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Meet the NHS nurse turned offshore medic whose patients are often found on the seabed

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When Hilary Peace spies the mouth of Aberdeen Harbour at Fittie, she knows she is finally home.

The former NHS nurse may have sampled the crystal-clear waters of Norway, but nothing compares to the north-east.

Hilary is normally away for one month before setting eyes on the Aberdeen coastline, although Covid-19 has seen her trips extend to six weeks.

Her time at sea is not unusual in this part of the world, where hundreds of people make their living upon the choppy waters.

But Hilary is not an oil and gas worker, or casting a net in the fishing industry.

As her vessel comes to dock, she is relieved of her duty – which could see her save the life of a fellow crew mate.

Hilary has been an Iqarus offshore medic for two years, and is the only medic on board at any one time.

She looks after 12 patients, which may seem minor in comparison to the 25 years she spent working as a nurse.

Although there are common ailments such as toothache or flu, Hilary is working with an added complication – which wouldn’t be a factor in A&E.

Her patients can normally be found on the seabed, doing maintenance or interventions to offshore structures and pipelines.

Hilary swapped the wards for Rever Topaz, which is a dive support vessel, after deciding a career change was in order.

Alongside the divers, she is also responsible for the physical and mental wellbeing of all on board, including the marine crew and project crew.

“Prior to Covid, I’d go to my hospital where I have an open door policy,” said Hilary.

“But now I go down to the vessel and try to take everyone’s temperature.

“We keep our distance as much as we can, but it is much smaller than what you have on a serious platform.

“I’ve got 12 divers to an area of saturation, so they are working on a seabed and need their temperatures checked twice a day.”

Hilary is also responsible for running health campaigns, and she has made it her mission to make sure the crew stays fit.

“My most successful campaign was Topaz Tummies, which is similar to Weight Watchers,” she said.

“There’s a weekly weigh-in, plus diet and exercise advice.

“The guys like it, as they are able to track their progress.

“The vessel is lovely, there’s great food and great people to work with.”

Hilary returned to Aberdeen in mid-April, having joined the Topaz crew in Norway at the start of March.

“It was eerie coming back to a very quiet Aberdeen,” she said.

“I have been to Norway, Holland, Aberdeen and Sunderland with this vessel.

“Norway is beautiful, with its stunning fjords and crystal-clear waters.

“But nothing is better than coming into Aberdeen Harbour at Fittie, knowing that I’ll be home soon.”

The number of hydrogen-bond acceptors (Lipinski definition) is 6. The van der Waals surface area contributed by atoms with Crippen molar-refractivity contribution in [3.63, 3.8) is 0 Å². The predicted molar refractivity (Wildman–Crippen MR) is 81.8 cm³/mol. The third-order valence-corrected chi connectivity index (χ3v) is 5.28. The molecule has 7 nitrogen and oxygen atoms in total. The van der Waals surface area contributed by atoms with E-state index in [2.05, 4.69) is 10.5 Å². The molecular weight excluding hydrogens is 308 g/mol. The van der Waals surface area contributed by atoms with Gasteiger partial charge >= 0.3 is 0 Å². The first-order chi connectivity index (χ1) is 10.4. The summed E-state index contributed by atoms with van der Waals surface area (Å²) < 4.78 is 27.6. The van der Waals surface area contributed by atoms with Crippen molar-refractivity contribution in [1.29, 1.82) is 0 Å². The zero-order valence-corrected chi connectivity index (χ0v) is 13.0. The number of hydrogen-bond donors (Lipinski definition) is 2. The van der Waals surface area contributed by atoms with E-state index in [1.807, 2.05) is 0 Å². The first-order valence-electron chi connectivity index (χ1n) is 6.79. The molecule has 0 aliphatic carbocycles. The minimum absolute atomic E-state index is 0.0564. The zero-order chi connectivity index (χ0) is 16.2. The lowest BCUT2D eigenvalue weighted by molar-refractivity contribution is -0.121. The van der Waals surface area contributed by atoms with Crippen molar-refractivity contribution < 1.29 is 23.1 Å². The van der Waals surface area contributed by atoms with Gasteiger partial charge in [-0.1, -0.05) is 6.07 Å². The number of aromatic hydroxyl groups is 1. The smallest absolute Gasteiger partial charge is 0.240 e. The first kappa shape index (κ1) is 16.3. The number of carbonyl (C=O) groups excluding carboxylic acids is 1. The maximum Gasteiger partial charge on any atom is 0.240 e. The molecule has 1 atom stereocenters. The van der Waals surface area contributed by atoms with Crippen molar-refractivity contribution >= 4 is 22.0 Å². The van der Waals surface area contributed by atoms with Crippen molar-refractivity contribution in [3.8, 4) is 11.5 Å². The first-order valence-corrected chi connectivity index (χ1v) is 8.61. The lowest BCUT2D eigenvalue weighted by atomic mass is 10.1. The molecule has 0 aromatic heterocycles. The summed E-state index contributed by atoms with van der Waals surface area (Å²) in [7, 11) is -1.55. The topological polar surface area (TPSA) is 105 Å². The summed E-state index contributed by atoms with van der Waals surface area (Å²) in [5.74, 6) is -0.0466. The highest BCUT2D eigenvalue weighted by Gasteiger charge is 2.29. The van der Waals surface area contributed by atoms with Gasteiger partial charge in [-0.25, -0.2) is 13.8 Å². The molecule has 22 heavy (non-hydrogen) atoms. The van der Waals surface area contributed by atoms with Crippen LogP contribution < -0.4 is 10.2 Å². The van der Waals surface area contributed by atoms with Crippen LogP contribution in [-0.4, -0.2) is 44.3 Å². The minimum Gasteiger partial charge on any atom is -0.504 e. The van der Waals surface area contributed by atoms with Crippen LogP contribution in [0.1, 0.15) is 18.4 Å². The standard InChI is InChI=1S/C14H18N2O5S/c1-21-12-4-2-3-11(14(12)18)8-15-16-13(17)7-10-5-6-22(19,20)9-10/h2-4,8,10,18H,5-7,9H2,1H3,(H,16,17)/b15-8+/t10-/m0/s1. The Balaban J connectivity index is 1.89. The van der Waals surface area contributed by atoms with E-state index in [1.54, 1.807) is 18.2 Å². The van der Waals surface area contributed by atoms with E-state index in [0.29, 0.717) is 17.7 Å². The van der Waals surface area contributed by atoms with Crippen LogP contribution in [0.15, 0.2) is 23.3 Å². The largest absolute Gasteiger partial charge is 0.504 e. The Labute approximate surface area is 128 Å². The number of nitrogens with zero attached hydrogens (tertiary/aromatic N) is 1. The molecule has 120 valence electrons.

It’s not all plain sailing, however, and Hilary can be called upon to get seriously ill crew members off the vessel.

Both time, location and the added complication of divers falling ill on the seabed means she has to act quickly.

“People get unwell offshore, just as they do at home,” said Hilary.

“There are lots of minor ailments to deal with such as coughs, colds, sore ears and toothache. I give out a lot of Lemsip.

“There are some people who develop very serious illnesses, though.

“A couple of patients have been very sick with sepsis, and they had to be medevaced off to hospital.

“Occasionally, divers get unwell. It’s daunting because you cannot physically examine the person when they are at depth.

“The divers are directly looked after by the life-support team on board.

“We have specialised equipment that we can blow down to the diver, and his team-mates can attach the ill diver to the kit.

“From the surface, I can see what they see in the chamber, monitor his vital signs and monitor his heart.

“Depending on the depth that the divers are diving at, you can get someone back from space to Earth quicker than you can get a diver back to the surface.

“Decompression at depth takes a long time.

“This is remote medicine, there is no doctor next door to ask for help. You don’t know what will turn up at the hospital door and you have to think on your feet very quickly.”

Hilary also makes sure to bring plenty of supplies aboard, including her go-to condiment.

“For me, it’s boxes of Shreddies and granola, a bottle or two of salad cream and some Haribos,” she said.

“I don’t suffer from seasickness, fortunately. “You really need to be a people person, as you live and work in close proximity to everyone, so we have to get on well and have lots of laughter.

“I feel really privileged to do this job, though – I love it.”

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